A few more from the gloom of Seasalter beach, the scarcity of light and sprinkling of illuminations across the horizon producing some satisfying results. That done, it was time for a mince pie back in the warm.
On a whim one drab December afternoon, we drove out to the nicely forlorn stretch of beach at Seasalter just as the last of the meagre light was leaving the sky. I was after a bit of pre-solstice melancholy and some smudging, so went for long exposures and a touch of de-focusing mid-shot. Lots of grain and seasonal desaturation ensued, and some spectral appearances too.
After our short city break for the KA No.41, we’ve taken a brisk, bracing detour out into the wintry countryside, where we encountered Ice Spiral by the celebrated land artist, Andy Goldsworthy. Enjoy this latest collection of artistic responses to Goldsworthy’s fleeting installation of ice, light, place and form.
“When I felt the cold from this week’s prompt, I wanted to recollect the bitter winter in rural Ireland from last year. When I look at these photos, all I can think about is miniature vistas frozen in time: pocketed air bubbles, mimicking silver dollar plants, are trapped among planes of ice like tiny moons; milky swirls of frozen water interjected with brambles, which loop in and out like a serpent on the hunt, and if the camera panned up, something would surely arise from the mist!”
“Right on cue for this more wintry Kick-About prompt we actually had some snow yesterday. I woke up to a blue opalescent sky this morning and a white frosting over the ground, ice crystals twinkling on every twig and leaf. It was lovely.
I like Anthony Goldsworthy’s ephemeral land art interventions, especially the snow and ice work. They are so striking, but they disappear without a trace so quickly, with only the photographs remaining as evidence that anything happened. He transforms what he finds in the landscape, and it’s this transformational thread running his work that’s caught my attention.
I was out cycling through the forest on the outskirts of Berlin recently and, with the Goldsworthy images in my mind, I tuned in to the natural processes of transformation that were going on in the woods; everything was changing constantly, some things quickly, like the opening of a flower, and some things very slowly, such as the decaying of a fallen tree, or the erosion of pebble. The trees were all in different stages of their life cycles, from tiny saplings to great fallen giants.
I’ve focused on a tree stump for this Kick-About. The tree itself has gone, but the remaining stump has become home to a host of other life forms – moss, fungi, insects – that step into the gap left by the tree, adding their own voices to the story of the forest. Water crystallising into ice adds another momentary layer of transformation over the surface, changing the top of the tree stump into a tiny winter wonderland of frosted sculptural shapes.”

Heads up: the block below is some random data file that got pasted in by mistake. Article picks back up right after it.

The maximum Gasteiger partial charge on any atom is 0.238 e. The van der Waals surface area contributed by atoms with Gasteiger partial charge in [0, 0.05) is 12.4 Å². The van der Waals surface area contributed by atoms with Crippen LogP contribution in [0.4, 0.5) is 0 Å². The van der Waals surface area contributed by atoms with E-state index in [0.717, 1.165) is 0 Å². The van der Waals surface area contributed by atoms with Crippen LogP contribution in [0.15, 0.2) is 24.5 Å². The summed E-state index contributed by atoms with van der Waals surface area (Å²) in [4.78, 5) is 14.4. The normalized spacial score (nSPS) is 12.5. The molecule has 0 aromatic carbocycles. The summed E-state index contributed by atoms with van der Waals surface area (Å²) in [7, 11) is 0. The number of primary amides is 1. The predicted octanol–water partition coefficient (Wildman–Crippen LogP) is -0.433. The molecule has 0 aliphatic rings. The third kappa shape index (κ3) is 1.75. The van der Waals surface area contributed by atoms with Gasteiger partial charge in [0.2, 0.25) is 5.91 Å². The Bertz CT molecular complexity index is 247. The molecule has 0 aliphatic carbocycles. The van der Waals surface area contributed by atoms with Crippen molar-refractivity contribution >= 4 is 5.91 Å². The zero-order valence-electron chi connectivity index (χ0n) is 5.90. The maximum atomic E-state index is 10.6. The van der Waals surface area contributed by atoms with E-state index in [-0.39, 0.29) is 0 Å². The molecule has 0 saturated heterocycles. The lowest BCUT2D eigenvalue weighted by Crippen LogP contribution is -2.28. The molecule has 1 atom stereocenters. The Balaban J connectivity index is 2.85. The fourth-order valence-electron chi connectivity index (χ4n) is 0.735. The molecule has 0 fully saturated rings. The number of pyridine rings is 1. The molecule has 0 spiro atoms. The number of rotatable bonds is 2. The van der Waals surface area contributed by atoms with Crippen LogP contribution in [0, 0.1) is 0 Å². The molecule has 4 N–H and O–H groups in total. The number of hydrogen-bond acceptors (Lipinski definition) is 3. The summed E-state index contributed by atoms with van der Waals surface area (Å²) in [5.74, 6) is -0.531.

“I couldn’t rustle up any snow or hard frosts, so I settled for capturing a winter sky in the cupped hands of a friendly neighbourhood tree. Really enjoyed this Kickabout!”
“Although the weather has turned much colder here in the UK, it’s not yet cold enough here in Whitstable to produce or happen upon any Goldsworthy-esque installations out in the wild. No matter, as off into the garden I went, looking for interesting seed heads and any flashes of remaining colour, before pulling out some handy Tuppaware and a big Pyrex dish, filling them with water, then entombing my finds from the garden in ice, courtesy of the bottom drawer of the freezer. Once released from their adhoc moulds, I then moved quickly to photograph the resulting artefacts, squizzing with pleasure at their magical displays of colour, light and translucency… while all the time mopping up the pools of melt water with an old dishcloth.”
“I wanted to jump into the magical spiral of the prompt image as if I was travelling into the eye of a storm. Eventually I got these suitably frosty and rather sinister effects. Not so much Christmas morning whimsical but more like an icy maelstrom.”
“My first idea was to do something with layering ensos, but it looked too stark. Then I monoprinted over them, which I liked better, but it again seemed unfinished. I decided to cut them out and put them on a collage landscape – still not right – so I stitched over them. Not happy with that either. Turn the collage over, and the stark stitching is better: maybe I should have just stitched? At any rate I have some spirally circles and a collage, which I’m sure I can incorporate into something else somewhere down the line. They have a wintery feel anyway.“
“Off Faversham’s Western Link are woodlands and ponds offering willows of sorts. There’s a thrill in avoiding the required week-soak, instead cutting and speed crafting, playing with irregularities, and breaking craft rules to solve structural issues. It’s a great craft for keeping warm. (No eggs were poached in the making).”